If you happen to own an olive grove, as I’m sure many of you do, you’ll probably want to go out and check on your crop. This week a lot of people seem to have been waving olive branches around, leaving the unusual smell of rekindled friendship all over the music business.
It started, of course, with The Stone Roses announcing their reunion on Tuesday. By the time the press conference started, that John Squire and Ian Brown had settled their longheld differences came as a surprise to no one.
Despite the fact that the identities of who exactly was making an announcement hadn’t been revealed in the invitation that went out to the press, the fact that it was the Roses who had something to announce had been common knowledge since the previous week. That they would announce at least two reunion shows in Manchester was also known. And so it came to pass, olive branches all round.
Then yesterday, Noel Gallagher revealed that he’d recently patched things up with Damon Albarn. The pair apparently met in a club and reminisced about the feud their respective bands had back in the 90s, presumably belly laughing about the time Gallagher wished AIDS upon Albarn and Blur bassist Alex James. Oh, such japes.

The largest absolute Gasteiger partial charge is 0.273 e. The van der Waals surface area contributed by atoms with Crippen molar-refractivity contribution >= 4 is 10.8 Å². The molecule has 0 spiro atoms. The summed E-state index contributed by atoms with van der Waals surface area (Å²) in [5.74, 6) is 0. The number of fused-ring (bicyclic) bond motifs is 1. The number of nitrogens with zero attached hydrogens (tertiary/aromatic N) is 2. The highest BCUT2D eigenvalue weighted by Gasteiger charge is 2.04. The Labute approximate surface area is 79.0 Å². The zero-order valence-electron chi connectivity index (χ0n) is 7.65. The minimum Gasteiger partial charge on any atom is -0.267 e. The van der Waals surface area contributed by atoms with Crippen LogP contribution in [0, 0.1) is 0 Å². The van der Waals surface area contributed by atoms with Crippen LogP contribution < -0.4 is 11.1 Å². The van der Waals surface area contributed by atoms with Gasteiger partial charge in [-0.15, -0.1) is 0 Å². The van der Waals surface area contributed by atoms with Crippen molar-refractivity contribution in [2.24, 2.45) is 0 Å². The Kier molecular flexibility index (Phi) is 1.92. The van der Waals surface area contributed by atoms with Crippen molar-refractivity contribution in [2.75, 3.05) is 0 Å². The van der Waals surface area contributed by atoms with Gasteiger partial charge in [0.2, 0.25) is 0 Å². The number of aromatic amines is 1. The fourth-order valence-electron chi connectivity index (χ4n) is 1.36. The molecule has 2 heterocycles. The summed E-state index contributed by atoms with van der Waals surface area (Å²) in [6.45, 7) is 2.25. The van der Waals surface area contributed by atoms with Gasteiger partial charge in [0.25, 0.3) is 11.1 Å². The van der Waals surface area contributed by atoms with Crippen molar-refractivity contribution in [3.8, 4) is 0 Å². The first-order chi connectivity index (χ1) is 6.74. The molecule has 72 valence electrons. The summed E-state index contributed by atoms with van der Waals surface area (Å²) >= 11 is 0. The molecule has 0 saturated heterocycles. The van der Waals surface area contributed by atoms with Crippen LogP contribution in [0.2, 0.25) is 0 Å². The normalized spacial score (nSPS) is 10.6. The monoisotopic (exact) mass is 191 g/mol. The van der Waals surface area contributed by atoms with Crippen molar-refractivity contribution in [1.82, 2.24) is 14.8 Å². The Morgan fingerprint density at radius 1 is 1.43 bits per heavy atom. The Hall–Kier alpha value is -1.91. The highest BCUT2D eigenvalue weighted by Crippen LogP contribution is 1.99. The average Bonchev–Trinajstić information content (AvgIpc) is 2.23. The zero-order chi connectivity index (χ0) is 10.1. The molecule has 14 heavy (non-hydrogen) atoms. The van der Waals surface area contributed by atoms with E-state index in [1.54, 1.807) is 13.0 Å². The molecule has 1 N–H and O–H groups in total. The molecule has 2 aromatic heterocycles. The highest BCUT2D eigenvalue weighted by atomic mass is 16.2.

And it doesn’t stop there. Last time Liam Gallagher tweeted a response to something his brother had said about him in an interview it pre-empted a lawsuit. This week he tweeted, after Noel claimed that Oasis had become a “sham” in their latter years, telling his older sibling to “go to bed and give me a shout in 2015″. Reading between the lines is unnecessary, because Liam subsequently told Rolling Stone: “In 2015, if we can put our shit aside, [Oasis] can tour and play the [debut] album in its entirety for the 20th anniversary. I’d be up for that”.
Although he did add: “I think [Noel] needs to do his solo thing first and realise he’s not that good without his brother. He’s got to find out for himself. I’m up for [a reunion] – I’m not desperate for it. If it doesn’t work out, I don’t give a shit, I’m quite happy with Beady Eye”.
So maybe that one’s not quite the love-in the other reconciliations appear to be. Although I think Liam is probably protesting a little bit too much there. We’ll see who talks up the reunion more as 2015 draws closer.
Thankfully it wasn’t all back patting and making up this week, which suits the miserable bastard I pretend to be just fine. It was a very busy week in the pop courts with everyone getting all angry all over the place. Even the Conrad Murray trial, which was postponed for much of the week, saw the prosecution deliver two more firm blows to the defence when it got back under way again. Their final witness, a leading expert on the drug that killed the late king of pop, first damned Murray’s willingness to give Michael Jackson the surgical drugs he requested, and then said that the defence’s theory that Jackson self-administered the dose of propofol that killed him was “crazy”.